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The Next Fight for Representation — Age in Politics

It’s Not The Fault of Millenials for Our Economic Situation — But We’re Partly to Blame

No matter who wins the election in November, they will be one of the oldest presidents in American history. And this trend applies to our legislatures as well. The average member of the House of Representatives and Senate is 58 and 62 respectively. Nearly half of US Senators are over the age of 65.

While the average politician is usually entering their elder years, the average American they’re representing is not yet 40. In fact, while Americans between the ages of 18–45 make up nearly 40% of the population, they make up approximately 20% of the national legislature. The numbers for local legislatures are incomplete, but the proportion is possibly even smaller.

So, why is this the case?

The boring answer is there isn’t just one reason. And, it’s not very quantifiable. However, there are a couple of factors we know contribute. Here are some of them.

  1. We vote less. And therefore, we have less control over who is and isn’t in the office. Politicians often garner the most votes from people within their generation. Without a significant voting block of young people, you won’t see too many young people running, or winning.
  2. We have fewer resources to run for office. Millennials and to some extent Gen Xers are notorious for having weak financial stability. As a result, taking 6 months or a year off from work to campaign is not a realistic option for most.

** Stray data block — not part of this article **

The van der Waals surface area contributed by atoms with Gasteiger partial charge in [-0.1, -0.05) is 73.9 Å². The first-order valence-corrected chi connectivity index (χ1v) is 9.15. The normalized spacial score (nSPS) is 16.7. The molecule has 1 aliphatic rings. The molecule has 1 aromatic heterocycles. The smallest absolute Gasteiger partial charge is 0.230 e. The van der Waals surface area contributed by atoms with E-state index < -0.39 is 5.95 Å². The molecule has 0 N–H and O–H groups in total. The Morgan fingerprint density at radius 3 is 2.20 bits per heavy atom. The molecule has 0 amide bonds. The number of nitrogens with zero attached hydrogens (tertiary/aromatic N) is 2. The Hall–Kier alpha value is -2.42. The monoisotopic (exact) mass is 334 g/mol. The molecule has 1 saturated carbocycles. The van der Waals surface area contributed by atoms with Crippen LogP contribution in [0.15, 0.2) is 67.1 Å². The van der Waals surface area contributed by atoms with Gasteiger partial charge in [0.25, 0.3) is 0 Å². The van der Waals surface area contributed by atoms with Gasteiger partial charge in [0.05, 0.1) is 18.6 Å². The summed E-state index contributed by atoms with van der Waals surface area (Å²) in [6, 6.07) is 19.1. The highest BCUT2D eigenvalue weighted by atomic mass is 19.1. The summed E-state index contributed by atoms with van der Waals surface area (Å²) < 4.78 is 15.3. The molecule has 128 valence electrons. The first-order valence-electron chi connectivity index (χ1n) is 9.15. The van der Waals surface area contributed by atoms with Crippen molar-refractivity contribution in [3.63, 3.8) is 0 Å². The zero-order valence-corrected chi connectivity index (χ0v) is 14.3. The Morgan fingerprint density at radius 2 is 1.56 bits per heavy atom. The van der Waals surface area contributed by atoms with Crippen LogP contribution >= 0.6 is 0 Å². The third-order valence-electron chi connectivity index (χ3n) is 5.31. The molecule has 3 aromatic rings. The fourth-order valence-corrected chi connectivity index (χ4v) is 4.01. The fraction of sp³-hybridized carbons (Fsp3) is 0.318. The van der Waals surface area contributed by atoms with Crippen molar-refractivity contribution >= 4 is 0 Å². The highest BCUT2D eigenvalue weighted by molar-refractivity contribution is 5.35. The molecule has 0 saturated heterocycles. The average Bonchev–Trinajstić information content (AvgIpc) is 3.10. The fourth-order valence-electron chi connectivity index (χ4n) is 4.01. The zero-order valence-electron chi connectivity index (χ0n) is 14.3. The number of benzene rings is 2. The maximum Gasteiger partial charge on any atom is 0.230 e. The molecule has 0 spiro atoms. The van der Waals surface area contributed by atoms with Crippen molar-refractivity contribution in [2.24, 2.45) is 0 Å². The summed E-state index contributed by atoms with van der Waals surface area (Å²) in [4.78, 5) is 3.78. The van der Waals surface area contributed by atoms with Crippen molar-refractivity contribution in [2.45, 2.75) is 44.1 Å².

3. Young people are not encouraged to run. Experience is often heavily touted as a pertinent factor for success in public office — and of course, experience is associated with age. Almost every major young candidate for office, from JFK to Barack Obama to Pete Buttigieg, was criticized for lacking experience, rather than acknowledging the ideas and experience they bring from a new generation. Although age is sometimes brought up for older candidates, it is rarely a dealbreaker.
  4. Age restrictions on running. To run for Senate you must be 30, to run for House you must be 25. Across the rest of the United States, there are a multitude of different age limits for local offices, already ruling out significant cohorts of young people.
  5. Legacy. As the continual rule by political dynasties that our country exhibits, name recognition is a huge factor in political success. Additionally, the political power and finances that incumbent candidates accrue from their office, in conjunction with no term limits, creates a system of government that perpetuates older legislatures.

However, despite young people’s lack of involvement and representation, many of the pressing issues in modern American society are primarily concerns for the youth, and often are problems that young people understand best.

There are two particularly exemplary cases of this, ones where a disconnect between the generations is striking: climate change and tech.

Millennials and Gen Zers from both parties have surprisingly similar views on climate change, according to an Ipsos survey, which polled roughly 2,000 U.S. adults. 77% of younger Republicans said that climate change is a serious threat, one percentage point more than Democrats in the same age range. This trend is not the case for older Americans, especially within the GOP.

“Millennial and Gen Z Republicans also are more likely than older Republicans to say climate change is having at least some impact on their local community (43% vs. 33%) and that the federal government is doing too little to reduce the effects of climate change (49% vs. 25%),” the Pew Research Center found.

The second — technology — was famously portrayed in April 2018 when Mark Zuckerberg, Founder and CEO of Facebook, testified in front of the Senate Judiciary Committee following a series of privacy scandals involving the 2016 Presidential Election.